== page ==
Paige Pearson Meyer is a well-known storyteller in Sioux Falls. After anchoring for KSFY, she began digital communication work for DocuTap, an innovative leader in the electronic medical records industry. She celebrates her one-year anniversary there this month. Aside from her work downtown, she’s incredibly involved in her community and invested in its growth.

Name: Paige Pearson Meyer

How can people connect with you? (i.e. Twitter, Facebook, LinkedIn, Website):

Twitter: @PAIGER33

Facebook (business): Paige Pearson

Where do you live now?  Where do you call home? 

Central Sioux Falls is where we lay our heads, but DTSF is where we work and play.

Give us a behind-the-scenes look at your average day.  

Rise and shine. After working the mid-shift on TV for ten years, I’m not a morning person. Thus, I tend to run five minutes late. I hustle into DocuTAP’s HQ in DTSF. Recently renovated, the building was smartly designed to spur collaboration. As the Communications Manager, I get to work with many of our departments. I love learning about the urgent care industry and picking our CEO’s (Eric McDonald) brain about the history of this unique tech startup. My husband (John Meyer) and I are pretty involved in the community, so after work we often have non-profit board meetings. If we’re free, we love to bike or hit up Jacky’s for the Christmas-style burrito. If it’s a Saturday morning, you’ll find us at Queen City Bakery (our home away from home).

What projects are you currently working on, both in your career as well as hobbies or passions? 

Once a month, I travel to one of our urgent care clients (we serve 45 states) to either do a video shoot or continue to grow DocuTAP’s relationship. I’m wrapping up a capital campaign at our church, I’m getting my feet wet at Pollen as a new board member, and I’m editing a book for a dear friend. Personally, I’d like to plan trips to New York and Portland in the next six months. My husband and I love to travel, eating our way through new cities and digging into the history and culture.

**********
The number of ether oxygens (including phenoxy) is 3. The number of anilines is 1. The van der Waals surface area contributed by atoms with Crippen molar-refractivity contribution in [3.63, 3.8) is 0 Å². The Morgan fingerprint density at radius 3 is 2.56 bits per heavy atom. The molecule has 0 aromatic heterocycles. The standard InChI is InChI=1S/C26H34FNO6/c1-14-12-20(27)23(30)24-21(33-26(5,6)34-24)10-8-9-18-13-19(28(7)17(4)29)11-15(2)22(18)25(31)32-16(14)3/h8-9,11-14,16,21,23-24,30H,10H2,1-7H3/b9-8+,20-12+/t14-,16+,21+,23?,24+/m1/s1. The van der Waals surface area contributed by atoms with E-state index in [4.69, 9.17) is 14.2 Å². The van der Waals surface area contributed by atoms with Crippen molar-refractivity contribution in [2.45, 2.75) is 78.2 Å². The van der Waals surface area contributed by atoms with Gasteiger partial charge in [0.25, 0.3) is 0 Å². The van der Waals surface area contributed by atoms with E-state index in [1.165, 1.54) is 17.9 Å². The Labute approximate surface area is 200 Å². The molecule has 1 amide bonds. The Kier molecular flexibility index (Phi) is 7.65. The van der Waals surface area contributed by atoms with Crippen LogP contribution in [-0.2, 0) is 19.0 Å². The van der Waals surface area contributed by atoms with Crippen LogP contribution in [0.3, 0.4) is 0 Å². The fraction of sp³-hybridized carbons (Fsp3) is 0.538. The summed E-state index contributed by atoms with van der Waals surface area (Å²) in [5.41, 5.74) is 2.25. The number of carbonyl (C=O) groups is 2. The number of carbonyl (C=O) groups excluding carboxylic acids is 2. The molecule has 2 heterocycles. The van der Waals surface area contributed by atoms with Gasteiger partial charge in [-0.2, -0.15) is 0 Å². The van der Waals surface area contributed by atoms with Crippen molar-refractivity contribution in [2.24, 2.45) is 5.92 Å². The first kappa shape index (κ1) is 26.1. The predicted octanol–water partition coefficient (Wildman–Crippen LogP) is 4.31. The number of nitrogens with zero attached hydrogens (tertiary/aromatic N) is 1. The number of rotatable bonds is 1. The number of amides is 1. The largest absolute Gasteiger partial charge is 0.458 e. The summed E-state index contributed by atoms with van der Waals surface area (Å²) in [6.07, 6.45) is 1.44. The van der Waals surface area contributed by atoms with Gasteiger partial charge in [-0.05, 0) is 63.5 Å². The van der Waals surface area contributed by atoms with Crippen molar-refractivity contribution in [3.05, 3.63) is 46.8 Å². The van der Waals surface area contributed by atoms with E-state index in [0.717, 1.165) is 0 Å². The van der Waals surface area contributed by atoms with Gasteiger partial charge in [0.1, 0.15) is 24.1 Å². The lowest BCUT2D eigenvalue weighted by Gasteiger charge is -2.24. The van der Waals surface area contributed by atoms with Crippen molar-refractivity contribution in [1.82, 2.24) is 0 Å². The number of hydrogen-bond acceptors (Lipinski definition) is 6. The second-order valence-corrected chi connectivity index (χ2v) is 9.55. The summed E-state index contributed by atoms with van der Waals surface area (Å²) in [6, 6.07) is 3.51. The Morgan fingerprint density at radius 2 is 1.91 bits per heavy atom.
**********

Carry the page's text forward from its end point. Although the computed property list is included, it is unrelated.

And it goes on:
What challenge in your life or work are you most interested in overcoming? 

Gender equality and work/life integration are constantly top of mind. From equal pay to maternity leave, women’s voices are consistently silenced. I’m proud to work in a healthy, unbiased environment today, but the TV industry is notorious for overlooking women’s opinions and mistreatment. I look forward to the day when there are far more female CEOs in Sioux Falls and when four months paid maternity leave is the norm.

If you could do any job, what would you do and why? 

I’ve had the great fortune of living out one professional dream, working the sideline at Lambeau Field and covering the Packers at the Super Bowl. Today, many jobs fascinate me. Hosting a cooking or travel show would be pretty incredible. People’s upbringing and social tendencies also intrigue me, so I think leading classes on confidence, financial responsibility, and poise would be super rewarding.

What’s your desert island album/book/TV show/movie (answer one or all)?:

Oh Lord, this is going to age me. Counting Crows – “August and Everything After,” Fanny Flagg’s “Daisy Fay and the Miracle Man” (you’ll laugh so hard you’ll either cry or pee), “Parenthood” and “Hoosiers.”

Since you live in one of the OTA states:

    Why do you choose to live here?

Sioux Falls is my hometown, but I moved away in college and was gone for a decade. I’m thankful I exposed myself to different states and countries during that time. It’s important to stretch yourself. But, I’m also grateful to have made the decision to come home. Sioux Falls did a lot of growing up while I was gone. It’s far more diverse and sophisticated. That’s not to say we don’t have plenty of room to grow. But, I’m really proud of my hometown. It’s an easy place to invest in.

•    What is the most beneficial aspect of living in the region when it comes to your career?


Our region has a familial feel. Perhaps it’s due to the population, but it’s fairly easy to connect with others. There’s a good chance your mom, uncle, best friend’s brother knows someone who might be a good professional contact for you. It’s just a matter of asking.

•    What’s one thing you would change about the OTA region?

I think collectively we go to the same “well” time and time again. What I mean is we ask the same people for financial support, we ask the same people for their political opinions, we ask the same people to step up and get involved. I’d love to see more diversity in the people who represent Sioux Falls. I’d love to see more women being asked to take part in the discussions that shape our region.